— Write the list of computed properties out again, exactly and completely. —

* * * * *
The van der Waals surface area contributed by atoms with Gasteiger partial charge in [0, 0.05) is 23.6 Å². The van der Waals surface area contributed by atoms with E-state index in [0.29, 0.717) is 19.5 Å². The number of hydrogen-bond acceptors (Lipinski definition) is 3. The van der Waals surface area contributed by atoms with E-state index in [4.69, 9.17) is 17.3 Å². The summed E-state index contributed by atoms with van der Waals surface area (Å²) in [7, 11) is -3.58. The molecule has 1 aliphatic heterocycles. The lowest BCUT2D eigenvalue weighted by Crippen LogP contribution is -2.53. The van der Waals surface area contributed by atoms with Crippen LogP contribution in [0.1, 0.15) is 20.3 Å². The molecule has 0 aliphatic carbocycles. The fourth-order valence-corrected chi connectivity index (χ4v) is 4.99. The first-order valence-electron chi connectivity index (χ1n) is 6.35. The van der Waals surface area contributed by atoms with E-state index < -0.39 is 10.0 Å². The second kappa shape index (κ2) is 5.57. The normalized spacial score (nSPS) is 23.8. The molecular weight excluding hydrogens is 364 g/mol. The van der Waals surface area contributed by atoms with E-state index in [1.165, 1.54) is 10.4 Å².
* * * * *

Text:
The van der Waals surface area contributed by atoms with Gasteiger partial charge in [0, 0.05) is 23.6 Å². The van der Waals surface area contributed by atoms with E-state index in [0.29, 0.717) is 19.5 Å². The number of hydrogen-bond acceptors (Lipinski definition) is 3. The van der Waals surface area contributed by atoms with E-state index in [4.69, 9.17) is 17.3 Å². The summed E-state index contributed by atoms with van der Waals surface area (Å²) in [7, 11) is -3.58. The molecule has 1 aliphatic heterocycles. The lowest BCUT2D eigenvalue weighted by Crippen LogP contribution is -2.53. The van der Waals surface area contributed by atoms with Crippen LogP contribution in [0.1, 0.15) is 20.3 Å². The molecule has 0 aliphatic carbocycles. The fourth-order valence-corrected chi connectivity index (χ4v) is 4.99. The first-order valence-electron chi connectivity index (χ1n) is 6.35. The van der Waals surface area contributed by atoms with E-state index < -0.39 is 10.0 Å². The second kappa shape index (κ2) is 5.57. The normalized spacial score (nSPS) is 23.8. The molecular weight excluding hydrogens is 364 g/mol. The van der Waals surface area contributed by atoms with E-state index in [1.165, 1.54) is 10.4 Å².